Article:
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Gary Younge

Robert Fonteaine holds his puppy as he watches New Orleans firefighters try to save his house. Photograph: Eric Gay/AP
Still alive amid the chaos: rescuers arrive at last to discover the forgotten survivors

"There's a lady been lying dead for four days and some people just took her away," said Patricia Corie, her immaculately painted sky-blue nails resting on the car window on a corner of Magazine Street as she watched the fire engines arrive to tend to a blazing house. "Now they're coming to help but we've been here all the time.

"The police and the firemen told us we could go into Wal-Mart and take what we needed," said Ms Corie, who has lived in New Orleans for all but 10 of her 57 years. "They were in there, too, helping themselves to clothes."

Joseph Kelson, 58, was bleeding from a bite from a stray dog and seeking medical attention but, despite the presence of more than 20,000 national guardsmen and hundreds of search and rescue teams, none was forthcoming.

"I've lost all my friends," he said. "We waited for help but help never came. I had a few things in my house, chips and snacks and things. I had to stay because I had a crested canary and a big dog - Macho, like macho man - to look after. I wasn't surprised that it took them so long to start looking for people. It's always that way round the ghetto."

Outside Harrahs casino, in a city empty of almost everyone except for police and national guardsmen carrying M-16 rifles, the survivors were gathering to be evacuated. Elizabeth Henry sat with her trolley, apparently oblivious to the bustle around her. "I live in Roman Street which is full of water at the moment," she said. "I think I'll be back in my house in a couple of days once they've cleared this mess up."

But as well as the living, there was also the dead.

"I'm not going to lie to you," said Captain Tim Baynard of the New Orleans police department. "There's bodies." Some had drowned, others were elderly people who had died of dehydration. "We're still concentrating on finding the living," he said. "There are no facilities for the dead here."

Fifty miles from New Orleans, a morgue has been set up in the tiny town of St Gabriel where the number of dead may yet outstrip the population of 5,500. Mobile units started collecting bodies from New Orleans on Monday and residents were asked to stay off the main road yesterday so emergency vehicles could come through.

The official death toll in Louisiana still stood at only 71 while in neighbouring Mississippi, officials said 170 people were confirmed dead. Some bodies had been tied to road signs or electricity poles to prevent them from floating away and many were rotted. Many have decomposed beyond recognition.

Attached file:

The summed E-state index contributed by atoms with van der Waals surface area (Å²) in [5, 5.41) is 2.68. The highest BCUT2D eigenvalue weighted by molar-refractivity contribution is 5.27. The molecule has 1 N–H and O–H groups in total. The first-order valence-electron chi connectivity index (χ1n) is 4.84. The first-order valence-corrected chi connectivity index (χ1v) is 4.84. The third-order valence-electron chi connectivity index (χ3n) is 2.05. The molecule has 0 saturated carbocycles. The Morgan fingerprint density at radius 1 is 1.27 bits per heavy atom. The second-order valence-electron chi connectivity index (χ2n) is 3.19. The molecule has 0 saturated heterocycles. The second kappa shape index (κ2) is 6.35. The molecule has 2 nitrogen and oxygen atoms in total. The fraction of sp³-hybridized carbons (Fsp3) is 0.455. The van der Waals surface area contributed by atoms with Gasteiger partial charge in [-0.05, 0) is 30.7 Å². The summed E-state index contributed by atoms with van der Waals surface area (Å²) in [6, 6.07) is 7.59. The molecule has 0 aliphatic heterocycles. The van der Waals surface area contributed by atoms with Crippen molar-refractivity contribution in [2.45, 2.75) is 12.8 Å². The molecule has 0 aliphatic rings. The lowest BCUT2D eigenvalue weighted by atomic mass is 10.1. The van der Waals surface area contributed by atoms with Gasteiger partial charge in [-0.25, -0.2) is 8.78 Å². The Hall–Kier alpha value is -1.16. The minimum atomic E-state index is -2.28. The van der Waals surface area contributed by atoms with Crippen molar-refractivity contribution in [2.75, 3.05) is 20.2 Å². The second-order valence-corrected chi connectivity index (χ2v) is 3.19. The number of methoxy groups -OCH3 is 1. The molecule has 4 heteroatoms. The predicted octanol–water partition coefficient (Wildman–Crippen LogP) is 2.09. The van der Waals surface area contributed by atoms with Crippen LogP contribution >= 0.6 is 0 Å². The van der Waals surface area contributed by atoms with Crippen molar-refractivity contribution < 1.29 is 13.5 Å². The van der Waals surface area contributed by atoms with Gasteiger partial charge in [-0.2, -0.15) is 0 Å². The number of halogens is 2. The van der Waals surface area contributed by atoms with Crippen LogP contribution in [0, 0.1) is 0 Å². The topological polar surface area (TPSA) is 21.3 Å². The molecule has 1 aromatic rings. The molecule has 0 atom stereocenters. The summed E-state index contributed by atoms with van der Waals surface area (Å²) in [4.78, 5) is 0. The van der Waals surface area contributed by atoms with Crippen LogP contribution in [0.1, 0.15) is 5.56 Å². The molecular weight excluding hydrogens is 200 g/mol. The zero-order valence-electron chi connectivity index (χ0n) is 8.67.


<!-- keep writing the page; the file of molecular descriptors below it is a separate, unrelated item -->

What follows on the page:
In Violet, a small town just east of New Orleans, police found 22 corpses tied together with a rope. They think they were trying to escape the floodwaters together when they perished.

"There is going to be a death toll that will shock the nation," said New Orleans mayor Ray Nagin yesterday. He has already suggested that as many as 10,000 may be the total. A computerised prediction, based on those accounted for, was indicating an even larger figure. But the reality is that very few bodies have been recovered so far.

In the upmarket Garden district, where one resident had spraypainted a triumphal "Looter shot" on the hardboard outside his house, the military went door to door on foot, in boats and helicopters to get people who have been stuck in their homes. National guard helicopters dropped down into neighbourhoods and waited for survivors to come to the choppers. Once filled, the aircraft flew them to safety, then returned again and again to the same place until there were no people left to take away.

Soldiers from the US 82nd airborne division marched through town in formations of 12 in what they said was a show of force to the criminal gangs that ran wild in the streets, looting and shooting, in the days after Katrina. While almost everyone on the streets yesterday was in uniform of one kind or another, those who stayed and were surfacing in the French Quarter were mainly those who have grown accustomed to being on the margins.

Steve Goss, a fashion designer, returned home to his flat on the French Quarter with a trolley full of bottled water and other provisions. "It's getting harder and harder to get things to eat," says Mr Goss, who came to New Orleans a few years ago to live with his partner. "But I can't leave because I have three dogs. I've heard the military are shooting dogs and I could not leave my babies to that." Hans, Franz and Wilhemina were holding up well, he said.

The authorities have ordered everyone to leave the city and have been forcing people from some buildings at gunpoint. Mr Goss is among an estimated 10,000 who remain in the city and plan to stay for as long as they can.

"They'll have to take the dogs with me. I'm not just going with the shirt on my back. I'm taking lots of shirts, lots of pants and my Gucci shoes," he said.

In St Gabriel, some residents of this poor, mostly black town, felt their community had been used as a dumping ground. "You look at what colour lives here. What their economic situation is. There's plenty of empty land in Louisiana. Why put [the morgue] here?" one woman asked the New York Times.

But most appeared unconcerned. "I wish it didn't have to be here but only because I wish we didn't have these circumstances," said Amanda Talbert who lives just a few yards away from the mass of police cars at the entrance to the morgue.

The sign on the entrance to the morgue's assessment area had a message for those outside Harrahs who had gambled and been lucky. "Mortui Vivis Praecipant," it read. Or: "Let the dead teach the living."

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